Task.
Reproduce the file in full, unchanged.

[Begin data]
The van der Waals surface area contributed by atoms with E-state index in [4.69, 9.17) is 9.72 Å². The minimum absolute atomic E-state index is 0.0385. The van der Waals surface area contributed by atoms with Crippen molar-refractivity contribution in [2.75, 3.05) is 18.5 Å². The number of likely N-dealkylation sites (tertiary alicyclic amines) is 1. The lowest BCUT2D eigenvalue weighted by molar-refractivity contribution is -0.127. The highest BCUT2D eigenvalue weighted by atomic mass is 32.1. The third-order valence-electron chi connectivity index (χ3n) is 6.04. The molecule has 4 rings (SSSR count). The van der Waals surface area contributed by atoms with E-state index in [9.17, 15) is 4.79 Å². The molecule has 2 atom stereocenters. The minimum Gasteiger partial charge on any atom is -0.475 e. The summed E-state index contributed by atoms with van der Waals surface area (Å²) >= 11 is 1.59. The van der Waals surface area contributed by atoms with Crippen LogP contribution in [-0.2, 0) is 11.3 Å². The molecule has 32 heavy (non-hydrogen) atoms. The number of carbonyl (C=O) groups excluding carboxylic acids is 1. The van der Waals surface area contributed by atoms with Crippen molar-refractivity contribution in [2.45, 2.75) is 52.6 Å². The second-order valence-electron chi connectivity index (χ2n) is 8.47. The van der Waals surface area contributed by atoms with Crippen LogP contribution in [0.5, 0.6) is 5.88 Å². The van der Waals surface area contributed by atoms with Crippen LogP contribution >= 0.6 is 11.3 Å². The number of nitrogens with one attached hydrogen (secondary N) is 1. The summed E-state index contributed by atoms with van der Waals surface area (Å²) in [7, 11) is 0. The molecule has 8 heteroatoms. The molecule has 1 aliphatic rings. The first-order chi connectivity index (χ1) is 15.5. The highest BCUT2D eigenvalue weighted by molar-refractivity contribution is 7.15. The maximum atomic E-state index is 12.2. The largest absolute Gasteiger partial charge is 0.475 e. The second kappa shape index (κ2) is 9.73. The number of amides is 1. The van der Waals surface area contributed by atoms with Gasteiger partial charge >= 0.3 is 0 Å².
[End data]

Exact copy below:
The van der Waals surface area contributed by atoms with E-state index in [4.69, 9.17) is 9.72 Å². The minimum absolute atomic E-state index is 0.0385. The van der Waals surface area contributed by atoms with Crippen molar-refractivity contribution in [2.75, 3.05) is 18.5 Å². The number of likely N-dealkylation sites (tertiary alicyclic amines) is 1. The lowest BCUT2D eigenvalue weighted by molar-refractivity contribution is -0.127. The highest BCUT2D eigenvalue weighted by atomic mass is 32.1. The third-order valence-electron chi connectivity index (χ3n) is 6.04. The molecule has 4 rings (SSSR count). The van der Waals surface area contributed by atoms with E-state index in [9.17, 15) is 4.79 Å². The molecule has 2 atom stereocenters. The minimum Gasteiger partial charge on any atom is -0.475 e. The summed E-state index contributed by atoms with van der Waals surface area (Å²) >= 11 is 1.59. The van der Waals surface area contributed by atoms with Crippen LogP contribution in [-0.2, 0) is 11.3 Å². The molecule has 32 heavy (non-hydrogen) atoms. The number of carbonyl (C=O) groups excluding carboxylic acids is 1. The van der Waals surface area contributed by atoms with Crippen molar-refractivity contribution in [2.45, 2.75) is 52.6 Å². The second-order valence-electron chi connectivity index (χ2n) is 8.47. The van der Waals surface area contributed by atoms with Crippen LogP contribution in [0.5, 0.6) is 5.88 Å². The van der Waals surface area contributed by atoms with Crippen LogP contribution >= 0.6 is 11.3 Å². The number of nitrogens with one attached hydrogen (secondary N) is 1. The summed E-state index contributed by atoms with van der Waals surface area (Å²) in [7, 11) is 0. The molecule has 8 heteroatoms. The molecule has 1 aliphatic rings. The first-order chi connectivity index (χ1) is 15.5. The highest BCUT2D eigenvalue weighted by molar-refractivity contribution is 7.15. The maximum atomic E-state index is 12.2. The largest absolute Gasteiger partial charge is 0.475 e. The second kappa shape index (κ2) is 9.73. The number of amides is 1. The van der Waals surface area contributed by atoms with Gasteiger partial charge >= 0.3 is 0 Å².